Noynoy’s social contractBy Fernando Fajardo
On Monday, President Benigno Aquino III will face the country to give his State of the Nation Address for the third time.
To understand better what he will be saying about his accomplishments in the first two years and what he intends to do in the rest of his term, we must remember how he looked at the state of the nation before he occupied Malacañang and what he promised to do. Where can we find this? We find this in his Social Contract with the Filipino People, which also serves as his platform of government.
In the contract, Noynoy saw the great damage that corruption brought to the country. Corruption, according to Noynoy, robs our children of their protection, nutrition and education; destroys our families and communities; steals from our farmers and workers; deters businessmen from investing in our economy and erodes our spirit as individuals, as communities, as a people.
As a consequence of corruption, according to Noynoy, we have lost trust in the democratic institutions we so courageously reestablished after the dictatorship and our proven capacity for collective outrage and righteous resistance has been weakened. We have ceased to depend on the patriotism and civic engagement that used to animate many of our efforts; we have become divided and alienated, focusing only on ourselves and on our individual pursuits. Our moral faculties as a people have been paralyzed; we have retreated into a dark world of self-absorption and cynicism and our collective despair has reached its lowest point.
Noynoy envisioned for us a country with a reawakened sense of right and wrong, through the living examples of our highest leaders; an organized and widely shared rapid expansion of our economy through a government dedicated to honing and mobilizing our people’s skills and energies as well as the responsible harnessing of our natural resources; a collective belief that doing the right thing does not only make sense morally, but translates into economic value as well; and public institutions rebuilt on the strong solidarity of our society and its communities.
Noynoy’s mission is to encourage us to make these changes first in ourselves—by doing the right things, by giving value to excellence and integrity and rejecting mediocrity and dishonesty, and by giving priority to others over ourselves and to make these changes impact many aspects of our national life.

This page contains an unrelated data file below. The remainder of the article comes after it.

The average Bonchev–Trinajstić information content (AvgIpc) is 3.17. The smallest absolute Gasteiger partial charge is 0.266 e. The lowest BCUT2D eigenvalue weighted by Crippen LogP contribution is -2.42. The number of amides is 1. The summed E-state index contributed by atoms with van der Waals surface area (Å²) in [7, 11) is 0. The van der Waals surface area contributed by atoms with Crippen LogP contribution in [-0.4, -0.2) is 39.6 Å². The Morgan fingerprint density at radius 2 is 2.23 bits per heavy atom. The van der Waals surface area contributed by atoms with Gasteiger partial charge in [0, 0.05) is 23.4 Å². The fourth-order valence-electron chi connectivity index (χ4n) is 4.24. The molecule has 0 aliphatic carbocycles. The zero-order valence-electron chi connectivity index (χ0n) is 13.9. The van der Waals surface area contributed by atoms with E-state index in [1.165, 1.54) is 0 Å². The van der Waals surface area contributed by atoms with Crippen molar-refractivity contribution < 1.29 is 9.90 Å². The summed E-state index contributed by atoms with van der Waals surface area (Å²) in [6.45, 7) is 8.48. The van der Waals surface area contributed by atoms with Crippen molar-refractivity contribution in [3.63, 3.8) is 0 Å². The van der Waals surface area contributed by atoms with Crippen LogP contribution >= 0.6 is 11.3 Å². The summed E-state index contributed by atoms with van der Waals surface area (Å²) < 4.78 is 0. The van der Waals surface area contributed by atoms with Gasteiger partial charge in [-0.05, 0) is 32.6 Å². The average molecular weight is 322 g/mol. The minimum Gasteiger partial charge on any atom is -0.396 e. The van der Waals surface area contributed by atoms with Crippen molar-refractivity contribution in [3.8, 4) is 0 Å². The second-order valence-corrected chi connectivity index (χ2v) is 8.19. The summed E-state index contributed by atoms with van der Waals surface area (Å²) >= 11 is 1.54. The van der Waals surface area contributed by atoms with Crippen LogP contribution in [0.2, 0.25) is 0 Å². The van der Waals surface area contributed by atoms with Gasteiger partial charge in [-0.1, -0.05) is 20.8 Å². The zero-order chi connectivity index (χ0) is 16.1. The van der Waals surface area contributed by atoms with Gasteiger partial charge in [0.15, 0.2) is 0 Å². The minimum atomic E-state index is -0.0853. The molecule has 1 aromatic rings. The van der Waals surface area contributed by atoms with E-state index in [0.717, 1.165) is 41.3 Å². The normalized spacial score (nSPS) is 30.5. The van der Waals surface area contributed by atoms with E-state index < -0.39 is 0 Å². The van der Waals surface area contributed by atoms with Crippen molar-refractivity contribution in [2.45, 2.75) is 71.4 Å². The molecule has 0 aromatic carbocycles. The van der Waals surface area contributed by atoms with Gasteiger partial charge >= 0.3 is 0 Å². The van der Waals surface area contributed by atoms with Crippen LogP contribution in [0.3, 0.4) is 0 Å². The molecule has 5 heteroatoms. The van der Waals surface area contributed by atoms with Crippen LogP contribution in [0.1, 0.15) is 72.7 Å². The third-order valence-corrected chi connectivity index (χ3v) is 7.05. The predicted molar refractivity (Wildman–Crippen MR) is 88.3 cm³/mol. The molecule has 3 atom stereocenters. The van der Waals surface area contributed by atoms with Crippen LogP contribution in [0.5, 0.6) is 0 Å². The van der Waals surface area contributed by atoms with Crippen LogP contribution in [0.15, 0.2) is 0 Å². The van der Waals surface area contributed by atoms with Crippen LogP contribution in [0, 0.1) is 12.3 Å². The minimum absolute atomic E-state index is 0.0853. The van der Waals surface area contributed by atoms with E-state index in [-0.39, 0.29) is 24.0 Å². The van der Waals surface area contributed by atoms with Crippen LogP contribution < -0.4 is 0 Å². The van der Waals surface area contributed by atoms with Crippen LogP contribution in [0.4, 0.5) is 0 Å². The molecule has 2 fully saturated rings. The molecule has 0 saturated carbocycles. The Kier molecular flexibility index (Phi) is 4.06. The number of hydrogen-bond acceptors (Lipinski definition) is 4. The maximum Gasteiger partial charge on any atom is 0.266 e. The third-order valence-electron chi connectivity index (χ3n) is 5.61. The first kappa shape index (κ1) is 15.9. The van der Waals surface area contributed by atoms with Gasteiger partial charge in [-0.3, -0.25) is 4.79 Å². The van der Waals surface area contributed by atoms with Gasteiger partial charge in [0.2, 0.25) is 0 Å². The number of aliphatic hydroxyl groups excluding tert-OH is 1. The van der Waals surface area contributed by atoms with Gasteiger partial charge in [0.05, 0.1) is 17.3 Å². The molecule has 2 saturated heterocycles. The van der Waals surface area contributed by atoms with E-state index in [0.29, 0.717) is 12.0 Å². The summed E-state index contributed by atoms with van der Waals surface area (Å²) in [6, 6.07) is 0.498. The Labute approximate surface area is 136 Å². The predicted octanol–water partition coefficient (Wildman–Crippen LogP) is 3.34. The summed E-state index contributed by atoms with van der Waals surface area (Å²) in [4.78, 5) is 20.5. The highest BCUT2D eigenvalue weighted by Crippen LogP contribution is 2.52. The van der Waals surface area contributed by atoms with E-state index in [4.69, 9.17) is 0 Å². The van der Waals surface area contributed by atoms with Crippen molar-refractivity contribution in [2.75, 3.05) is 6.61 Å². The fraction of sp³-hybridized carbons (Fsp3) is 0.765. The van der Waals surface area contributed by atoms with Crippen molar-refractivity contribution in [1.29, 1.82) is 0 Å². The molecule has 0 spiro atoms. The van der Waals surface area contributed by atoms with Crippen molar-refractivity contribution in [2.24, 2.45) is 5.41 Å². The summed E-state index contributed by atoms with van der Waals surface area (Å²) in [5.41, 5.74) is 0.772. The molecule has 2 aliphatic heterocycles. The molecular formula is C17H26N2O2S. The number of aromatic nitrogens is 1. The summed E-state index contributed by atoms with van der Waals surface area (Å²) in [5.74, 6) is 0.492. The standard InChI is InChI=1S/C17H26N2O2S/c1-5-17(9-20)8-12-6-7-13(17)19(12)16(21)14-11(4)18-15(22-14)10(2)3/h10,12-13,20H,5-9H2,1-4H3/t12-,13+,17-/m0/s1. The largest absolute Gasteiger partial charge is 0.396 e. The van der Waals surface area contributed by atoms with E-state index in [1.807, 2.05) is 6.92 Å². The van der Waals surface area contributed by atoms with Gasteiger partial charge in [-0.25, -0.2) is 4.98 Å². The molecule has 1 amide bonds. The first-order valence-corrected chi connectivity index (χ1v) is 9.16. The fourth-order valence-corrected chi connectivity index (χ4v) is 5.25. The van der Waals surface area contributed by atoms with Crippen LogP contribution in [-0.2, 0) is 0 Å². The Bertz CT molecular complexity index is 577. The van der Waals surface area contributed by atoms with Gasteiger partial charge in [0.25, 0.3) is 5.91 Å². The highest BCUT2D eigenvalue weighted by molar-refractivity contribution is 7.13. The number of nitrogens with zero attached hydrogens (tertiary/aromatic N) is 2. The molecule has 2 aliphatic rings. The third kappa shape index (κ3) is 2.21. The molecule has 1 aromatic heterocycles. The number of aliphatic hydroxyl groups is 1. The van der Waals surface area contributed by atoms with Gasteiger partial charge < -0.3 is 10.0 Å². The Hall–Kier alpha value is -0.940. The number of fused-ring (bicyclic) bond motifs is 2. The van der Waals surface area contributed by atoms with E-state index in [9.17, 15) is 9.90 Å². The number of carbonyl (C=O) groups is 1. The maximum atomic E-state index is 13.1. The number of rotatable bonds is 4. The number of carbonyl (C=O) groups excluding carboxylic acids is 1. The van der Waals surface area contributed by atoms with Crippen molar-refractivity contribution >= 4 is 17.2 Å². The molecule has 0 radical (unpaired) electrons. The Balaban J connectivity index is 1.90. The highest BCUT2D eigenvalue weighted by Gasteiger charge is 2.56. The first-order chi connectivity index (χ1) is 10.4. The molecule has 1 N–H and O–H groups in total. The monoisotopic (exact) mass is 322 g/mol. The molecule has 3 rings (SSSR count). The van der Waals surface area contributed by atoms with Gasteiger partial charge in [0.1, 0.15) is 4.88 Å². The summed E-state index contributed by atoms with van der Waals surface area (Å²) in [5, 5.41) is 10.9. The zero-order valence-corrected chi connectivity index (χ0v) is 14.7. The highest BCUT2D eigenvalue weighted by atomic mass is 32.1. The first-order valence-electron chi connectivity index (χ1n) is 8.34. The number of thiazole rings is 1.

In the contract he committed himself to a transformational leadership from a President who tolerates corruption to a President who is the nation’s first and most determined fighter of corruption; from a government that merely conjures economic growth statistics that our people know to be unreal to a government that prioritizes jobs that empower the people and provide them with opportunities to rise above poverty; from relegating education to just one of many concerns to making education the central strategy for investing in our people, reducing poverty and building national competitiveness; from treating health as just another area for political patronage to recognizing the advancement and protection of public health, which includes responsible parenthood, as key measures of good governance; and from justice that money and connections can buy to a truly impartial system of institutions that deliver equal justice to rich or poor.
On the economy, Noynoy promised changes from government policies influenced by well-connected private interests to a leadership that executes all the laws of the land with impartiality and decisiveness; from treating the rural economy as just a source of problems to recognizing farms and rural enterprises as vital to achieving food security and more equitable economic growth, worthy of re-investment for sustained productivity; from government anti-poverty programs that instill a dole-out mentality to well-considered programs that build capacity and create opportunity among the poor and the marginalized in the country; from a government that dampens private initiative and enterprise to a government that creates conditions conducive to the growth and competitiveness of private businesses, big, medium and small; from a government that treats its people as an export commodity and a means to earn foreign exchange, disregarding the social cost to Filipino families to a government that creates jobs at home, so that working abroad will be a choice rather than a necessity; and when its citizens do choose to become OFWs, their welfare and protection will still be the government’s priority.
Having seen now what his social contract or platform of government offers, we should not be surprised if he will now report about his successes in fighting the evils in government (or perhaps his frustrations) and in putting the country on the right footing to achieve faster, sustainable and inclusive growth and where he would improve further to ensure that we reach this objective.
With about 100 million people now, the Philippines is 12th in the world in population size. If we were an average producer, we could have also accounted for 12 percent of the world. This is not to be. In 2010 we only had a little more than $2,000 in per capita GDP, which in ranking is only 123th in the world.
I know nothing much has changed in this regard in the last two years but from what I see so far with Noynoy, the Philippines is on the right path to being a real global presence as far as the economy and governance is concerned